We are building a large module onto our software that allows hourly data to be processed, and sent out as emails to customers, based on a pre-determined schedule they set themselves.

Typically our user base require this data within the hour, in order to make executive decisions.

What implications would late scheduled emails have on the overall user experience, my (obvious) initial thoughts were:

  • Lack of trust in the system.
  • Reduction in use, in an email capacity.
  • Reduced customer satisfaction

A current example:

(If an email was scheduled to arrive in a user's inbox at 13:30, and then arrived at 14:10)

2 Answers 2


Your initial thoughts could be correct, but is there a way for you to test it and survey users? It's the least you could do when you are facing a problem that you cannot fix.

You could ask questions about the system satisfaction of the users.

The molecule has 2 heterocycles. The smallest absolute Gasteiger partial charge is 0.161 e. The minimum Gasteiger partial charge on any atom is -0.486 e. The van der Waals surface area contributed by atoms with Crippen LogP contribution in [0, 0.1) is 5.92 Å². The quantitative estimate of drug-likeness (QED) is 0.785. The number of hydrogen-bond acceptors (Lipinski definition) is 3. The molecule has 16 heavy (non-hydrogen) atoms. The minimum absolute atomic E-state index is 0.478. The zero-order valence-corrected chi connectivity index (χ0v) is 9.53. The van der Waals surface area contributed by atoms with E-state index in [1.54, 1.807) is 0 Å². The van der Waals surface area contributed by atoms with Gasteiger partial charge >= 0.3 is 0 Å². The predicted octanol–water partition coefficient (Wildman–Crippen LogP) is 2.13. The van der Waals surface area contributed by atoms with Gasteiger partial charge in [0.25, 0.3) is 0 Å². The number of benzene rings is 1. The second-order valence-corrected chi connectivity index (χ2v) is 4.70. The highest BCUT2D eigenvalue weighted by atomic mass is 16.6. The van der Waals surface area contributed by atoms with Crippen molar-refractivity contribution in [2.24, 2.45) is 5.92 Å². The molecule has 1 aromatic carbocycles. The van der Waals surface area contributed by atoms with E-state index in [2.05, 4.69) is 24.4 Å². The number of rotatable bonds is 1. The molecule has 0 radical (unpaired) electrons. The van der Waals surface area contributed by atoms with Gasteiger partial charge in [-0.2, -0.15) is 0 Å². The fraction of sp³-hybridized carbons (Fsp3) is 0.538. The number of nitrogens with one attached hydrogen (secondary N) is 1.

If you want to tackle this in a serious way, for a commercial product, you could consider the Quis 7.0 questions. But note that it requires a license to use it. These questions are designed to assess users' subjective system satisfaction, and include questions about system reliability and speed, and system satisfaction in general. But also questions to control for previous experiences with the system or similar systems. I can't share specific questions here since you need to accept their license terms, but you can find it here:


Another important thing (but that is merely an expectation from my side) is that users forgive you if the problem occurs just seldom. But again, I guess the way to find that out is by surveying users.

I hope this helps.


It depends on the user expectations. e.g. if it is clear that "Processing will start at time X and may take up to 60 minutes.", then they can set the schedule and get email when they expect it.

What is probably more important is to be very clear what data is included e.g. Google Analytic graphs show a massive drop off for most recent data, with a little footnote to say 'data for last 2 calendar days not available'. Then why offer to graph the non-existent data?

Thus allow user to set schedule in terms of data included. If user needs data between 8am-10am and they expect processing will take up to 75 minutes, then an email should arrive before 11:16am

UI can reflect this quite simply


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